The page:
Under the NJFLA, leave taken to care for a newborn or newly adopted child must be taken during the first 12 months after the child’s birth or adoptive placement. Employees who take leave for child care are required to give at least 30 days prior notice, unless unforeseeable circumstances prevent prior notice. If the leave is to care for a sick family member, the employee is required to schedule the leave in a way that will result in minimal disruption to operations and, if possible, give 15 days’ prior notice for leave that is not intermittent. Where leave is taken in connection with the serious health condition of a family member, employees may be required to provide a medical certification regarding the condition and the probable duration. The NJFLA does not provide for job-protected leave relating to an employee’s own serious health condition, and the new law likewise does not relate to such leave.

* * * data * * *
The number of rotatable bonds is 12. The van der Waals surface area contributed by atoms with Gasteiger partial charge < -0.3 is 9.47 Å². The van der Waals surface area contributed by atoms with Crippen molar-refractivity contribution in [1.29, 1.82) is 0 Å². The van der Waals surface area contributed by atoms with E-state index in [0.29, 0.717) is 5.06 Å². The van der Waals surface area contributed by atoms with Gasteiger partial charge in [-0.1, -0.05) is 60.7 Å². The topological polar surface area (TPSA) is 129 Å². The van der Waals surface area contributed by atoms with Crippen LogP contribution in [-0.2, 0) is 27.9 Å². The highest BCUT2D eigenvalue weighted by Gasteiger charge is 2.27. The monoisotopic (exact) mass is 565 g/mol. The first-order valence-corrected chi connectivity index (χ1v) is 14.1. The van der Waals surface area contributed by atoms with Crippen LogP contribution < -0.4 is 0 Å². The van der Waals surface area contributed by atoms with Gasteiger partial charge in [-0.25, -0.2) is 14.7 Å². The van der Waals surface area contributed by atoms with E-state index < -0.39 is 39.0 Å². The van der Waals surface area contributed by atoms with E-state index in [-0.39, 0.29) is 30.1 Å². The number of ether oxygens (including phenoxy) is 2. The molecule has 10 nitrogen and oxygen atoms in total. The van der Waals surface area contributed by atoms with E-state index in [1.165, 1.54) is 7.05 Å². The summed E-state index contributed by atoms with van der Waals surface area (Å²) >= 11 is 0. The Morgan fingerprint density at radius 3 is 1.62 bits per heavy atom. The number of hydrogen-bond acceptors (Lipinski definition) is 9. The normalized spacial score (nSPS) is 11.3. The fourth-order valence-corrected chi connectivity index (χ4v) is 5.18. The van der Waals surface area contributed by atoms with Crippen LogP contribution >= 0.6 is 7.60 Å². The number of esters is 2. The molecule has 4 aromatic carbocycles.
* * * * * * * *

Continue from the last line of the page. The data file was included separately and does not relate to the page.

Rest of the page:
The new law defines a “family member” more broadly than the federal FMLA, in that it includes a child, spouse, domestic partner, civil union partner or parent of a covered individual. A “child” under the new law means a biological, adopted, or foster child, stepchild or legal ward of a covered individual, child of a domestic partner of the covered individual, or child of a civil union partner of the covered individual, who either is less than 19 years old or is 19 or older but incapable of self-care because of mental or physical impairment. A “parent” under the new law includes a biological parent, foster parent, adoptive parent, or stepparent of the eligible employee, or a person who was the employee’s legal guardian when the eligible employee was a child. Importantly, although the NJFLA (unlike the FMLA) permits employees to take leave to care for a parent-in-law, the new law excludes parents-in-law from the definition of “parent” and therefore does not extend any paid benefits for such leave.